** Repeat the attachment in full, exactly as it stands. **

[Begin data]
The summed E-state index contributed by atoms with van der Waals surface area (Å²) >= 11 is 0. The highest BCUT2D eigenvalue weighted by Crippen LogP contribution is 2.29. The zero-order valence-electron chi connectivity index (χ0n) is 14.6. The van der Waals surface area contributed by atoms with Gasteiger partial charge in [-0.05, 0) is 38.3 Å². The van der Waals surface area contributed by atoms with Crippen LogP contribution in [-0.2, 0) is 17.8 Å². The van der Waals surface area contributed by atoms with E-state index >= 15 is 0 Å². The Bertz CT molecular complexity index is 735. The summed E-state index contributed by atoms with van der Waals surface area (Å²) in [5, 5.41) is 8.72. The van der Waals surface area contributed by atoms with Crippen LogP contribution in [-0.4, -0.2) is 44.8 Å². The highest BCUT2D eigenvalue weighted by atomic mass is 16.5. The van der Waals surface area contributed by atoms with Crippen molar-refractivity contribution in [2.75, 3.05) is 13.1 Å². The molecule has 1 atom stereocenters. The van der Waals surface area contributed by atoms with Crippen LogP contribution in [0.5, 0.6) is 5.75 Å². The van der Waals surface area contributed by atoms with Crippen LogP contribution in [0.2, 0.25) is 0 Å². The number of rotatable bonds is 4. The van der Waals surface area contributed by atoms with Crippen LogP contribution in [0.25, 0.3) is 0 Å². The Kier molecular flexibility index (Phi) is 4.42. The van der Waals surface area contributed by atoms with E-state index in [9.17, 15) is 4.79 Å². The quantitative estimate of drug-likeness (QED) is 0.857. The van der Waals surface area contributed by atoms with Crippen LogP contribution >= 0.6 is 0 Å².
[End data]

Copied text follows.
The summed E-state index contributed by atoms with van der Waals surface area (Å²) >= 11 is 0. The highest BCUT2D eigenvalue weighted by Crippen LogP contribution is 2.29. The zero-order valence-electron chi connectivity index (χ0n) is 14.6. The van der Waals surface area contributed by atoms with Gasteiger partial charge in [-0.05, 0) is 38.3 Å². The van der Waals surface area contributed by atoms with Crippen LogP contribution in [-0.2, 0) is 17.8 Å². The van der Waals surface area contributed by atoms with E-state index >= 15 is 0 Å². The Bertz CT molecular complexity index is 735. The summed E-state index contributed by atoms with van der Waals surface area (Å²) in [5, 5.41) is 8.72. The van der Waals surface area contributed by atoms with Crippen LogP contribution in [-0.4, -0.2) is 44.8 Å². The highest BCUT2D eigenvalue weighted by atomic mass is 16.5. The van der Waals surface area contributed by atoms with Crippen molar-refractivity contribution in [2.75, 3.05) is 13.1 Å². The molecule has 1 atom stereocenters. The van der Waals surface area contributed by atoms with Crippen LogP contribution in [0.5, 0.6) is 5.75 Å². The van der Waals surface area contributed by atoms with Crippen LogP contribution in [0.2, 0.25) is 0 Å². The number of rotatable bonds is 4. The van der Waals surface area contributed by atoms with Crippen LogP contribution in [0.25, 0.3) is 0 Å². The Kier molecular flexibility index (Phi) is 4.42. The van der Waals surface area contributed by atoms with E-state index in [9.17, 15) is 4.79 Å². The quantitative estimate of drug-likeness (QED) is 0.857. The van der Waals surface area contributed by atoms with Crippen LogP contribution >= 0.6 is 0 Å².